By the Most Rev. Fred Hiltz.
“Rejoice!” That’s the call of the Readings appointed for this Third Sunday of Advent.
The prophet speaks of great rejoicing in the ministry of The Servant of God, comforting all who mourn in exile, clothing them with mantles of praise, giving them garlands of flowers instead of ashes, anointing them with oils of gladness.
The Lord’s Anointed One is in their midst, restoring what has been desecrated, building up ancient ruins, repairing cities ruined through war. Righteousness and peace are springing up before all the nations. All the peoples have great reason to rejoice!
The Herald John rejoices in the coming of The Lord. He was that one sent from God to bear witness to that light which would enlighten all peoples. Jane Williams writes “John knew and embraced his role. He understood the job of the herald- both its importance and the truth that it was necessarily transitory.” He had no hesitation in applying the words of Scripture to himself. He knew himself to be that voice crying out in the wilderness, “Comfort ye, comfort ye my people…prepare in the desert a highway for our God”. John’s entire ministry was one of stirring within the people an eager anticipation of the Messiah, whose coming was now immanent.
The apostle Paul calls the Thessalonians to “Rejoice!” He reminds them that must never despise the words of the prophets. They must abstain from all evil. They must fast to all that is good. They must pray without ceasing and give thanks continually for every blessing in Christ. This call to rejoice is echoed in Paul’s other letters, notably his one to the Philippians. “Rejoice in the Lord always. Rejoice, and again I say Rejoice!” (4:4)
It is this theme of rejoicing for which this Sunday has long been designated as “Gaudate Sunday”. “Gaudate in Domino Semper” – “Rejoice in the Lord always.”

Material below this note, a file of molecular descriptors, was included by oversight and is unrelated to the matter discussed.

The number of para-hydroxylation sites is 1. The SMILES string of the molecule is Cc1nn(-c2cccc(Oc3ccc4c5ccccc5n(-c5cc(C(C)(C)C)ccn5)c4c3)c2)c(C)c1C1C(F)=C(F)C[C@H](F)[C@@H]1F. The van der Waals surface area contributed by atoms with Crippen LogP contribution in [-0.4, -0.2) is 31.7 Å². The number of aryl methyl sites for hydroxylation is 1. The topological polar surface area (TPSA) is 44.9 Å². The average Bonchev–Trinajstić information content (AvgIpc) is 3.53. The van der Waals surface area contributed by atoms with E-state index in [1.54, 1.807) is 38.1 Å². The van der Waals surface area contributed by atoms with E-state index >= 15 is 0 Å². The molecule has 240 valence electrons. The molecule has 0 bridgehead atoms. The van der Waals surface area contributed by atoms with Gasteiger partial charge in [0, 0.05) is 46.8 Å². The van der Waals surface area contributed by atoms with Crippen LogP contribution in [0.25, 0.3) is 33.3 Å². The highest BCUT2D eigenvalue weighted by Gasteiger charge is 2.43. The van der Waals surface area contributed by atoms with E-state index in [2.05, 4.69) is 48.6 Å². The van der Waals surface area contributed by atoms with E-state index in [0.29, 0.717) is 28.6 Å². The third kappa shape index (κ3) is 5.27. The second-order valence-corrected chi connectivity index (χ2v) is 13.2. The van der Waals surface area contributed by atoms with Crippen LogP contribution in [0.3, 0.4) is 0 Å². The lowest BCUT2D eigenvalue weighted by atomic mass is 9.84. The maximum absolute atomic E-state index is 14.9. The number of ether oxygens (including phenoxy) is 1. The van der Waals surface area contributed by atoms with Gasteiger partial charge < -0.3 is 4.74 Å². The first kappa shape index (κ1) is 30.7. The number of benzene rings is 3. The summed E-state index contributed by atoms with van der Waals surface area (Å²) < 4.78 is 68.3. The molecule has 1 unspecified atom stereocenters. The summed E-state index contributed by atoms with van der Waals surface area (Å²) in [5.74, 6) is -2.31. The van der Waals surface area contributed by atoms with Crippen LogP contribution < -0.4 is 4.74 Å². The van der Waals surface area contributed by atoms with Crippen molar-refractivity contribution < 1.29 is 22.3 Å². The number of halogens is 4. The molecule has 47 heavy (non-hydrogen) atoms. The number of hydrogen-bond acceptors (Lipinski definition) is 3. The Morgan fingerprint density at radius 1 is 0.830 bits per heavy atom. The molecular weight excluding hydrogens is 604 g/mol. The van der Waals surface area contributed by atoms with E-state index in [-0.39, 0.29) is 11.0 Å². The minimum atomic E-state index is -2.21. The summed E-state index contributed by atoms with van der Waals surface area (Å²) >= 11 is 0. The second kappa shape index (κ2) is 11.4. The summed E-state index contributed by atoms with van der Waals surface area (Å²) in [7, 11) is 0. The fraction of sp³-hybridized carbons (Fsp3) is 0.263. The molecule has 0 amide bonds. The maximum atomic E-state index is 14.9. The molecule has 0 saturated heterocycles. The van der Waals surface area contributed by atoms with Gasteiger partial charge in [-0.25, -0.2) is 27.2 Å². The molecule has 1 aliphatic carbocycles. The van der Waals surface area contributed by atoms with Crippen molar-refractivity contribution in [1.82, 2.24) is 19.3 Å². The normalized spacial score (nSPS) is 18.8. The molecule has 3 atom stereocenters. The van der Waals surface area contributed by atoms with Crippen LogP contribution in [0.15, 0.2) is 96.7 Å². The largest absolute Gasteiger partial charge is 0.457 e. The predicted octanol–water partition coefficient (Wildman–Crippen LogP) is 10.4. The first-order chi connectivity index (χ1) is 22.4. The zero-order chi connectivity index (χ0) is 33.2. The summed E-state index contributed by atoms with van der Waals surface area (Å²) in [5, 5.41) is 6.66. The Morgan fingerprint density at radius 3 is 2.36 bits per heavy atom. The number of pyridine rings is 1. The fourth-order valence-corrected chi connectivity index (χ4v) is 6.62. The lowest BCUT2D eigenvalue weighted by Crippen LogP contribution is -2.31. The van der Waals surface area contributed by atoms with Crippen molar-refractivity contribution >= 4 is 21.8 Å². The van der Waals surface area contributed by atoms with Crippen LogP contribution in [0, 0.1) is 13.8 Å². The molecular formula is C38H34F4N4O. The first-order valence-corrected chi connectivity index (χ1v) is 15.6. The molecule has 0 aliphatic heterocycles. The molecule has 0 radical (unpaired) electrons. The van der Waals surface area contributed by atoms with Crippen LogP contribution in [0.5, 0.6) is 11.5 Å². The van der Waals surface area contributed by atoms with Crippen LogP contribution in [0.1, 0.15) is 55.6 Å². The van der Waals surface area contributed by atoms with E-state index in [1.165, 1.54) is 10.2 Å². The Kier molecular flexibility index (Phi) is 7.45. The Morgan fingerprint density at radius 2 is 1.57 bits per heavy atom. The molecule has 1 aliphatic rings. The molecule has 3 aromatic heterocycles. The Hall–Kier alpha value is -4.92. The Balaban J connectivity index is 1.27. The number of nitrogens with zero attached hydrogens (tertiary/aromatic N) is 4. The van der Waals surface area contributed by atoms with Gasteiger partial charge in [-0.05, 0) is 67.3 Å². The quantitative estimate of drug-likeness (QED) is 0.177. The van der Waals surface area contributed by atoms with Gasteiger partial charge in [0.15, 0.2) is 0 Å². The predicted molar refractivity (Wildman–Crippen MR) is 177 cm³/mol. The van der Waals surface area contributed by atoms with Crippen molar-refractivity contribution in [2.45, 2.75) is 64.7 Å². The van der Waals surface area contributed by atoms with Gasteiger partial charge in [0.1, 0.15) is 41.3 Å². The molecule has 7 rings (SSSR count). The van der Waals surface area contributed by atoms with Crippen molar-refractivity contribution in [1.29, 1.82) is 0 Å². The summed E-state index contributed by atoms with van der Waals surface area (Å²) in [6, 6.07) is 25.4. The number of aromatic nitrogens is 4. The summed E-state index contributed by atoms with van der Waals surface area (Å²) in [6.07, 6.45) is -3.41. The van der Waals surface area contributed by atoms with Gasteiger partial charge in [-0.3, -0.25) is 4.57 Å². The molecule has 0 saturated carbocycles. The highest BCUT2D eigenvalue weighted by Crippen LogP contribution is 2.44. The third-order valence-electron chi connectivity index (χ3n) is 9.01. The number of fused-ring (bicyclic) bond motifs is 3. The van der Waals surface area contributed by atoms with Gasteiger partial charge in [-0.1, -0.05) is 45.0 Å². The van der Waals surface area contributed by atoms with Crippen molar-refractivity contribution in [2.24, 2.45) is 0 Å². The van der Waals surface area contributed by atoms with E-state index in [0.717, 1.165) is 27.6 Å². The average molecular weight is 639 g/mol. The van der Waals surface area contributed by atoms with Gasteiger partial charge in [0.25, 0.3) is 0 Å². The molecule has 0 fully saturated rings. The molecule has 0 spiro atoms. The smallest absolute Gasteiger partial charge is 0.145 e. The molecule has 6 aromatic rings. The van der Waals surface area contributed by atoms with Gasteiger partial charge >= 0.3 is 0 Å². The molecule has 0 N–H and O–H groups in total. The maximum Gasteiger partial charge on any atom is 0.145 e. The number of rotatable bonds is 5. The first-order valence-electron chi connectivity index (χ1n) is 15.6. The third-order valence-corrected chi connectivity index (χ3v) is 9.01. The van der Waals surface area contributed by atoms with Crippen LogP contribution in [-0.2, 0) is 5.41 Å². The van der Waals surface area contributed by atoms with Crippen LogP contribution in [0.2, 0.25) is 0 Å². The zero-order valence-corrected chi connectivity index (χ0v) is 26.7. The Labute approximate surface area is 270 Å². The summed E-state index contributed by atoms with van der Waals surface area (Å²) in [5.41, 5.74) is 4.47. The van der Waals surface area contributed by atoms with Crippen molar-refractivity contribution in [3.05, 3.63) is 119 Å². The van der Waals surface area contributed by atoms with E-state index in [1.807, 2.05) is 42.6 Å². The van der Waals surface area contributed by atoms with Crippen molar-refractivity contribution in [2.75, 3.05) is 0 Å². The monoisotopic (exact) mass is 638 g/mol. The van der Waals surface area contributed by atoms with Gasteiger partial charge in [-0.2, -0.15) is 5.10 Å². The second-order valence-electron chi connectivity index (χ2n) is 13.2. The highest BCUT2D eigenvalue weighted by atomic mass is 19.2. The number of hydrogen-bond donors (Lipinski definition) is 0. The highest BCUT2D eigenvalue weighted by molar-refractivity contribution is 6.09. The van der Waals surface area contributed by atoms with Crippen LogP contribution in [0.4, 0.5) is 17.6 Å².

In many places the candle kindled for today is rose colored, signifying a quiet transition from the holy penitence of Advent to date to holy anticipation for the great joy which is about to come.
“God of hope”, reads the Prayer over The Gifts at the table this morning, “renew us in the joy of your salvation.”
“Merciful God”, reads the Prayer after Communion, “ May this Eucharist free us from our sins and fill us with ending joy.”
Historically this very date, December 17th marks the beginning of praying the ancient “O Antiphons” based on the titles given the Messiah – Emmanuel, Wisdom from on High, Great Lord of Might, Rod of Jesse’s Stem, Key of David, Dayspring from on High, and Desire of Nations. Each of these glorious antiphons are followed by a rousing summons to rejoice!
Another song which many of us have come to love is Eleanor’s Farjeron’s Carol, “People, look East, the time is near.” Sung with quickened pace it draws us into the great joy we are about to celebrate- the mystery, as Dietrich Bonhoeffer put it, “of God lying in the manger.” From home and hearth and table, to seed and nest and light, from peace and valley and all creation rejoicing, Eleanor’s images are quite lovely… Love, the Guest, is on the way!
Love, the Rose, is in the way!
Love, the Bird, is on the way!
Love, the Star, is on the way!
Love, the Lord, is on the way!
The joy of this Carol is the joy of all who have loved Christ’s Appearing, apostles and martyrs, holy men and women of every generation, our own forbears in the faith, all who brought us to faith, and all who journey with us in faith.
It is the very joy for which blessed Anselm of Canterbury (1093-1109) prayed. as you leave the liturgy this morning you will receive a copy of the full text of his prayer. For now here is an excerpt.
“This is my prayer, O God:
May I know you.
May I love you,
so that I may rejoice in you…
may I progress day by day until that joy comes to fullness in me.”
What a lovely prayer for this week…
Full text of the prayer:
“This is my prayer, O God: May I know you, may I love you, so that I may rejoice in you. And if in this life I cannot know, love and rejoice in you fully, May I progress day by day until that joy comes to fullness. May knowledge of you advance me here, and there be made full; may your love grow, and there be full; so that here my joy may be in great hope, and there be may be full in reality. Lord, through your Son you commend or rather counsel us to ask, and you promise that we shall receive that our joy may be full (John 16:24). I ask, Lord, for what you counsel through our wonderful Counsellor (Isaiah 9:2).
I shall receive what you promise through your truth, that my joy may be full. Faithful God, I ask to receive it that my joy may be full. In the meantime, may my mind meditate on your promise, may my tongue speak of it. May my heart love that joy, May my mouth speak of it. May my soul hunger for it, may my flesh thirst for it, may my whole being desire it, until I enter into the joy of my Lord, God three and one, and blessed, who is blessed forever. Amen. (Romans 1:25)